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with england on 336—4. that's all for now. the next news on bbc one is at six o'clock, bye for now. you're watching bbc news. let's get more on the extra restrictions that have been put in place in parts of north west england. council leaders in the region are calling for more clarity on new coronavirus restrictions which came into force in some areas at midnight. the measures ban people in oldham, blackburn and parts of pendle in lancashire from socialising, but have stopped short of a full economic lockdown. earlier i spoke to the labour leader of pendle borough council — mohammed iqbal — who told me there is a lot of frustration locally. i am extremely concerned and confused by these restrictions because what the government have done yesterday is split pendle.
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on one side of the road you are under the old restrictions and on the other side of the road you are under the new restrictions but the confusing thing is they made the announcement yesterday morning and 2a hours later we are still waiting for the detailed guidance in terms of what people can and cannot do. they have said you cannot socialise with anybody outside your own home but you can still go to pubs, places of faith, childcare facilities, so the rules are very vague if not nonexistent. have you tried to get clarity? we have tried to get clarity. we have had discussions with officials all week about what they want to do and we believed in pendle any further restrictions was not the right way because the community volunteers who have been out on the doorstep persuading people to go and get tested has been a fantastic response in return but we asked the government where people were tested last weekend they have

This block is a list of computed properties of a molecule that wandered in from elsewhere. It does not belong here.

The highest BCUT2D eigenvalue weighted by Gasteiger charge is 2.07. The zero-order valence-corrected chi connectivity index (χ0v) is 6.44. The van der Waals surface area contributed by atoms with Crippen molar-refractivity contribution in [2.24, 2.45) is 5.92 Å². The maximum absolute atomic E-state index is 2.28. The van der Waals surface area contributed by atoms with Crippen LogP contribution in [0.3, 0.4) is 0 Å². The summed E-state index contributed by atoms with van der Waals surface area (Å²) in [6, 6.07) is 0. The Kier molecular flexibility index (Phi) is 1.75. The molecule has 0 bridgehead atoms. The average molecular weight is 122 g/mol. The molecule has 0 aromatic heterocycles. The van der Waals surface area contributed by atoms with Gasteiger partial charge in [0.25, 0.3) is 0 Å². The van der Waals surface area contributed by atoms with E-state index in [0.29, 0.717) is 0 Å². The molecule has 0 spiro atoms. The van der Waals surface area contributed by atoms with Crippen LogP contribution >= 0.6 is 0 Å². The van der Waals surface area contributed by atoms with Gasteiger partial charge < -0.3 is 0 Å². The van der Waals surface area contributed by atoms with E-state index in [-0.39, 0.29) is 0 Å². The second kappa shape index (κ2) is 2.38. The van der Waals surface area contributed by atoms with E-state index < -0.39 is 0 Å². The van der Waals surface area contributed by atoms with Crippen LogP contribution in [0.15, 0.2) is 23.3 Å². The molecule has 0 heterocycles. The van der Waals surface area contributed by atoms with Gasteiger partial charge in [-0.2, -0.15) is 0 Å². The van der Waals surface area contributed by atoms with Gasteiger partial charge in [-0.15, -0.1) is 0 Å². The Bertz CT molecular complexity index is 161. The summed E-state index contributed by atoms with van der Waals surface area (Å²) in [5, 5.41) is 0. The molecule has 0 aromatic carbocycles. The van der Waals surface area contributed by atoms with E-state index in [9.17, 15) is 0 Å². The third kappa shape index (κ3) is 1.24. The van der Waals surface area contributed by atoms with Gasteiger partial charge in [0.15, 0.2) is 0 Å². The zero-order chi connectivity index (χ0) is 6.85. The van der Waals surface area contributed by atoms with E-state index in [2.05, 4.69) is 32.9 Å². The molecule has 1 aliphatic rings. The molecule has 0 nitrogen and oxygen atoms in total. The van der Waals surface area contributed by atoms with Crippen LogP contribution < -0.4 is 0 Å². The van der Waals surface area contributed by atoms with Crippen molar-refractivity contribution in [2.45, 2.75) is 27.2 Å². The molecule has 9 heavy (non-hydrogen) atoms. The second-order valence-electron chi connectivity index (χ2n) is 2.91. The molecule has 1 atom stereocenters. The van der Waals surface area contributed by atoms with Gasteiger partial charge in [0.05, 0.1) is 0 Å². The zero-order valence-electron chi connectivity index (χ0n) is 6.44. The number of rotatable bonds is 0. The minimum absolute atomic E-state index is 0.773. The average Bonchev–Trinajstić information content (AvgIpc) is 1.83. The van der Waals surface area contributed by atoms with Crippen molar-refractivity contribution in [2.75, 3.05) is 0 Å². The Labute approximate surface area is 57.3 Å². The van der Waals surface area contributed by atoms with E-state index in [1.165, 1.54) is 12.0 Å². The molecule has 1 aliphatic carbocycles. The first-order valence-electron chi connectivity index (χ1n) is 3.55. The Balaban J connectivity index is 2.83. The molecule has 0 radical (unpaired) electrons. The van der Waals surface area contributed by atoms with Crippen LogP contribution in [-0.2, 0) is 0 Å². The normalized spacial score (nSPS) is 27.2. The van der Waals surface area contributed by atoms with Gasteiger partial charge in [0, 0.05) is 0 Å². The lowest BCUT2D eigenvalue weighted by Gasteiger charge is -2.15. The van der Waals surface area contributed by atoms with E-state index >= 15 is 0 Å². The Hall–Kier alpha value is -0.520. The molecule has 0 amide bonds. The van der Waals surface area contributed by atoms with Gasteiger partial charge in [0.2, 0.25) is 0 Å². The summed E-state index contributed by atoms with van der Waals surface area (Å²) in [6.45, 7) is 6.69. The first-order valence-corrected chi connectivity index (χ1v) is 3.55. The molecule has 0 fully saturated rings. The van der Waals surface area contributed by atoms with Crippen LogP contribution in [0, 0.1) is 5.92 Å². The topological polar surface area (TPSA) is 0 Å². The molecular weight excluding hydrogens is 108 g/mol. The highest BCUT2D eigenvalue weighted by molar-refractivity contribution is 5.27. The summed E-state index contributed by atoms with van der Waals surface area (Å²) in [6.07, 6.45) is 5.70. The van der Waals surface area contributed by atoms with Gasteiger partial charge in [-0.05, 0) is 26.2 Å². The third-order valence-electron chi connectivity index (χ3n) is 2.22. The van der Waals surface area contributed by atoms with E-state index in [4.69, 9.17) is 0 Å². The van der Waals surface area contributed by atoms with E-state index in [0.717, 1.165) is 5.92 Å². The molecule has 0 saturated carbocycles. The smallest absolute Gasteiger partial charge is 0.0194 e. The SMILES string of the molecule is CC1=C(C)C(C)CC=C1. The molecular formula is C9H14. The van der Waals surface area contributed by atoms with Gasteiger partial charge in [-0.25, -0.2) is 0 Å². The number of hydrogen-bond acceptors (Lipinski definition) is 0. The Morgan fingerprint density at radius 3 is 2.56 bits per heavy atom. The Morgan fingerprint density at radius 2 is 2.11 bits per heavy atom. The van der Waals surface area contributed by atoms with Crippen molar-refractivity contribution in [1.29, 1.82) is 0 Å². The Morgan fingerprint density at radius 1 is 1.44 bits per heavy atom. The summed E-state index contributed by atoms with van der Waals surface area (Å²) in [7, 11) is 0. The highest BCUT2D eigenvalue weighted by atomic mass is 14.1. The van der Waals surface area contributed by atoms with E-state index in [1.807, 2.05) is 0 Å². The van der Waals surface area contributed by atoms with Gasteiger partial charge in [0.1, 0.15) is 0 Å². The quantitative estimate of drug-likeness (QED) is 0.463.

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still not had their results and we have said now is too soon to do further restrictions. we asked for additional resources to do more testing in pendle and over the last few weeks we have been the highest testers in the north—east of england. for those who test positive, one of the big things i was getting feedback on was if somebody tests positive they were having to go into self isolation for 1h days at the risk of having no income into their household and for many people living in deprived areas that is a big concern because are they going to self—isolate for 1h days, or go out and get money to put food on the table? yesterday against local approval they have gone ahead with these extra restrictions only in parts of pendle which is not right. i hear your objections but i guess your duty is now to enforce those restrictions.
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how does it work? my duty is to enforce the restrictions but the reality is i do not know what the restrictions are because 2a hours ago the government made this announcement. i had people ringing me all day yesterday and this morning asking what they can do and i am having to be honest that i do not have the answers because government have not issued a guidance. this is very short—sighted that instead of talking to the local authority about what restrictions are in place and how they are going to enforce those restrictions they make the announcement and people are left in limbo. that is not fair on local people. presumably the other people who are in a difficult spot here are your local police force because if they are involved in enforcement it sounds like they might have difficulty knowing what they are supposed to be enforcing. the police were notified yesterday by the same release i received and the police through the cuts do not have the resources to police